The UK-based label Acrobat Music has an impressive, wide-ranging catalog of CDs of everything from obscure '60s soul to easy-listening versions of pop tunes (frankly, the mere title of Instrumental Bryan Adams sends a shiver through me). Acrobats US releases include live performances by Jefferson Airplane, Howlin Wolf, and Merle Haggard, plus several valuable collections of jazz performances that originated on radio. The recording quality on the jazz sessions is generally good, and the playing is of a high enough order to justify their release.
The 1958-59 broadcast sessions that Miles Davis recorded for radio on Mutual Broadcasting and for television on Art Fords Jazz Party are perhaps the best of this first series of Acrobat releases. Davis is leader here of a quintet, two sextets, and, on one track, a nonet. John Coltrane and Paul Chambers are the constants in all the lineups, and Cannonball Adderley is in three of them. Red Garland, Bill Evans, and Wynton Kelly are the pianists, with Philly Joe Jones and then Jimmy Cobb taking the seat behind the drums. With the changes in personnel, Davis and Coltrane make subtle adjustments to their approaches to the tunes, and hearing the three pianists over consecutive sessions illustrates how dramatically each changes the feel of a band. Two versions of "Bye Bye Blackbird," recorded roughly six months apart and played at different tempos, show how creative and distinctive Miles' musical thinking was.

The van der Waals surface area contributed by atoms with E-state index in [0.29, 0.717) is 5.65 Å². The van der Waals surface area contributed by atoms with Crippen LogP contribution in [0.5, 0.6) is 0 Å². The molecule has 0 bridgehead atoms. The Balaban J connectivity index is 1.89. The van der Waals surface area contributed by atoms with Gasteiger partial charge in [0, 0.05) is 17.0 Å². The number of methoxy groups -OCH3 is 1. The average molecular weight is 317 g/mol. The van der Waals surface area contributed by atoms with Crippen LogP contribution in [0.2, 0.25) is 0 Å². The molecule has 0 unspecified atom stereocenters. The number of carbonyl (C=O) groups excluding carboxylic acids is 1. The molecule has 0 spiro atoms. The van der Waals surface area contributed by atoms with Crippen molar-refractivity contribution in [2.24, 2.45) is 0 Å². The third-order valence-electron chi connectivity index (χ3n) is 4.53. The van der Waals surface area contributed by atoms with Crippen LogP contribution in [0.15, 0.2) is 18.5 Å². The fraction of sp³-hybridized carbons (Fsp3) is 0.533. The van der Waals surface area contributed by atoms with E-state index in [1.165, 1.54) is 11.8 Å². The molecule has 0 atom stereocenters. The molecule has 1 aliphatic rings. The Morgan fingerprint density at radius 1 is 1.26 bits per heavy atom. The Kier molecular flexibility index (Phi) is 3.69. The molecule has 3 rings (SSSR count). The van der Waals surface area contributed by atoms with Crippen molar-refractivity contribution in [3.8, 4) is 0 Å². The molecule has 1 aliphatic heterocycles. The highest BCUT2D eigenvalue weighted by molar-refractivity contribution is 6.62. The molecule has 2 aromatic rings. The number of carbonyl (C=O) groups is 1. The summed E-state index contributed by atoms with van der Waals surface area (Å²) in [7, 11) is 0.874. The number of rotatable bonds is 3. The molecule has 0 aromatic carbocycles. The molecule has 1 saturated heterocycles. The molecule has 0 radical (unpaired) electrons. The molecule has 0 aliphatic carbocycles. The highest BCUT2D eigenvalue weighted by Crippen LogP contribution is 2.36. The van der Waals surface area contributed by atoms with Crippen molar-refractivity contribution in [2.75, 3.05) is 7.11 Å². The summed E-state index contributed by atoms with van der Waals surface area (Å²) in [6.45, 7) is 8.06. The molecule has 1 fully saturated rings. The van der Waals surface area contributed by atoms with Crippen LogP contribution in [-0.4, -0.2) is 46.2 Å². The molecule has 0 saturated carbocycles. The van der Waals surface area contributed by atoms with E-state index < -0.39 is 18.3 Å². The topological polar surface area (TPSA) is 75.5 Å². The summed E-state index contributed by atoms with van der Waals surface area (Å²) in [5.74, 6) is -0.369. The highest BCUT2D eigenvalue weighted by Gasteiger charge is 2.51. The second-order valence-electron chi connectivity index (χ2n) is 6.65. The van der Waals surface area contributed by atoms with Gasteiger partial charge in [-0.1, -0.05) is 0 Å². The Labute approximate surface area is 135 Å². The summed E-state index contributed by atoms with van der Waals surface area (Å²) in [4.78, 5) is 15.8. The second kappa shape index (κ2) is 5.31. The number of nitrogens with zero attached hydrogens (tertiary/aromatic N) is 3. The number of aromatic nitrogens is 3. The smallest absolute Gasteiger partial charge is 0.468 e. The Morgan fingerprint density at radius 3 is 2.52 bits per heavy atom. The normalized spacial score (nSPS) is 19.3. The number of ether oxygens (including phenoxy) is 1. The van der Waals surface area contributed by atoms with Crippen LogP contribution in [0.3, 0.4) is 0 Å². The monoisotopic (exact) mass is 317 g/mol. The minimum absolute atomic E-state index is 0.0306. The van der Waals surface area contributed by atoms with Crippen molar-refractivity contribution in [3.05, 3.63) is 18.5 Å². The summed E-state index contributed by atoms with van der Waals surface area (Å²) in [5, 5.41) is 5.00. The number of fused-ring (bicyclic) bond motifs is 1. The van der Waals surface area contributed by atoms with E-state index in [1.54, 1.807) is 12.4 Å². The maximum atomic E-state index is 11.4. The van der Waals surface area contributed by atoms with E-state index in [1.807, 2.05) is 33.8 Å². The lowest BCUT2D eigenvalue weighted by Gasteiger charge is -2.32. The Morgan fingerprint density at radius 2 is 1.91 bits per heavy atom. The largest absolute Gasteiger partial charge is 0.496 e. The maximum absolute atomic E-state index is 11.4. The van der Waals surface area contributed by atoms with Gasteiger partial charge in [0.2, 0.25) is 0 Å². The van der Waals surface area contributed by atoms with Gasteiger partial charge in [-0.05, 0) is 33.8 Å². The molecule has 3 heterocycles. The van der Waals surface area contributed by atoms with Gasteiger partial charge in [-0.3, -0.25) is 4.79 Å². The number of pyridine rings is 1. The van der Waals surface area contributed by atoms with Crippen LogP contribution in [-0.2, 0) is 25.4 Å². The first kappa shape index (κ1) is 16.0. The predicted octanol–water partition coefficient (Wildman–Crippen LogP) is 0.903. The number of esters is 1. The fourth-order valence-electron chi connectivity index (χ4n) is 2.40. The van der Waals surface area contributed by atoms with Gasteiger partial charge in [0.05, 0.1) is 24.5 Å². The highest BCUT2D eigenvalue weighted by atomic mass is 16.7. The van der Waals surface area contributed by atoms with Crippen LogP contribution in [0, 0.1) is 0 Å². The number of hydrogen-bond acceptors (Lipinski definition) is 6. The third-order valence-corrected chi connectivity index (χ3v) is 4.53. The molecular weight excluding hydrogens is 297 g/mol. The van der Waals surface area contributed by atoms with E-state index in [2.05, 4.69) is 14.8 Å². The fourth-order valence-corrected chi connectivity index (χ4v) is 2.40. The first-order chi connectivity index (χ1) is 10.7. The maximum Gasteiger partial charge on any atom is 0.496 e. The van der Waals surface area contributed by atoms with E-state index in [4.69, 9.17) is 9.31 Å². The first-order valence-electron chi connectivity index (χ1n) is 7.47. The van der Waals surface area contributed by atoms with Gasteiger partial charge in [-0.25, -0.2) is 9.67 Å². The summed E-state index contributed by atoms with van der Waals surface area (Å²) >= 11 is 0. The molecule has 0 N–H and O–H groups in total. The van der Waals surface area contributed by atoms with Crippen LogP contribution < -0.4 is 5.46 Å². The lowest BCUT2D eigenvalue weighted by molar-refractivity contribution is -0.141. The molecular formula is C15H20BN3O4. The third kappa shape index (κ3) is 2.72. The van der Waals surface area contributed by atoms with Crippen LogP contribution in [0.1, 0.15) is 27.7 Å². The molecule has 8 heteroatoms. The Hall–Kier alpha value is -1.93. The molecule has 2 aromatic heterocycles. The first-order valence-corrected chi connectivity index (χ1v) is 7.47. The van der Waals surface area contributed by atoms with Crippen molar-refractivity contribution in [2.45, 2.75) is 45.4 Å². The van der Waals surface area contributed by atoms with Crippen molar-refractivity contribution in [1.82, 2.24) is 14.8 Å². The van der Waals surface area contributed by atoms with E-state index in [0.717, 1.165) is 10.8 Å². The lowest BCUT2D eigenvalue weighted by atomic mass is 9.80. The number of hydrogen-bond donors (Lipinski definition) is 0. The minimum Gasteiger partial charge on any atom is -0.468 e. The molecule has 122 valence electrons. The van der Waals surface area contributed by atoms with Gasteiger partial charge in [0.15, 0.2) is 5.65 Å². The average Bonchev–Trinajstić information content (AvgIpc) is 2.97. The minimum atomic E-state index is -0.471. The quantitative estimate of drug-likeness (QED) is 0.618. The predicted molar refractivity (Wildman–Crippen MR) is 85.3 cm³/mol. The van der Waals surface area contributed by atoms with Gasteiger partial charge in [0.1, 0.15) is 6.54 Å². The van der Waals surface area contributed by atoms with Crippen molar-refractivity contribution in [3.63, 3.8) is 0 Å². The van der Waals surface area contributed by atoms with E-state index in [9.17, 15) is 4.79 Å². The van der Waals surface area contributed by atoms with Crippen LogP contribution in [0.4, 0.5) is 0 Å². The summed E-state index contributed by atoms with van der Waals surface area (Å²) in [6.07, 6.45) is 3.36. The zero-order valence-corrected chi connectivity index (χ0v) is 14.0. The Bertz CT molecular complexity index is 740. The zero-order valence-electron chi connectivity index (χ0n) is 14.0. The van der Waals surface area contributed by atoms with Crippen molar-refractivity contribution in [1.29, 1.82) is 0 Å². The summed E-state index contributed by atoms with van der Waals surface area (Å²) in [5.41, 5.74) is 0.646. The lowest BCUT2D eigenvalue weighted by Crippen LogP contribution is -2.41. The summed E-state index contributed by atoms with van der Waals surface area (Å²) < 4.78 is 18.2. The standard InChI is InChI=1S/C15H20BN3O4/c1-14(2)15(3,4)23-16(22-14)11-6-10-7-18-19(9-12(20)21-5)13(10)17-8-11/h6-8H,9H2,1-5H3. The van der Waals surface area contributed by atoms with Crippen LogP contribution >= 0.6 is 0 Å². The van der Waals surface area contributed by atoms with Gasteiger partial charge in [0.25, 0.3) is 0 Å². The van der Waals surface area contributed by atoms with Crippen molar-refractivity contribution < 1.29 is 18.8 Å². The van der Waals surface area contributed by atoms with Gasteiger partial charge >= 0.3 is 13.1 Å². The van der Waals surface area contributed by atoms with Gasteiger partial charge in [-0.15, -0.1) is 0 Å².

The two Brubeck sets from 1956-57 and were recorded at New Yorks Basin Street Jazz Club and Chicagos Blue Note. Brubeck and Paul Desmond are joined by Norman Bates on bass and, on the majority of the tracks, Joe Dodge on drums. Joe Morello, whose drum work on "Take Five" is perhaps the most recognizable in jazz, is in for Dodge on the final three tracks. Desmond is in fine, elegant form, and while Brubeck is sometimes a bit heavy-handed, he is often fleet and melodically compelling. Bates and both the drummers are rock solid.
The sound on both discs suffers from the drawbacks one would expect from recordings sourced from AM-radio broadcasts. Theres some slight peak distortion on the Davis recordings and both discs have background noise, which, along with the introductions from radio announcers, give them a lot of period charm. But though sonically imperfect, the discs are musically worthwhile. Other recommended titles in the series include Frank Sinatra On the Radio: The Lucky Strike "Lite-Up Time" Shows 1949-1950 (AMACD013) and Carmen McRae Live at the Flamingo Jazz Club (AMACD014).
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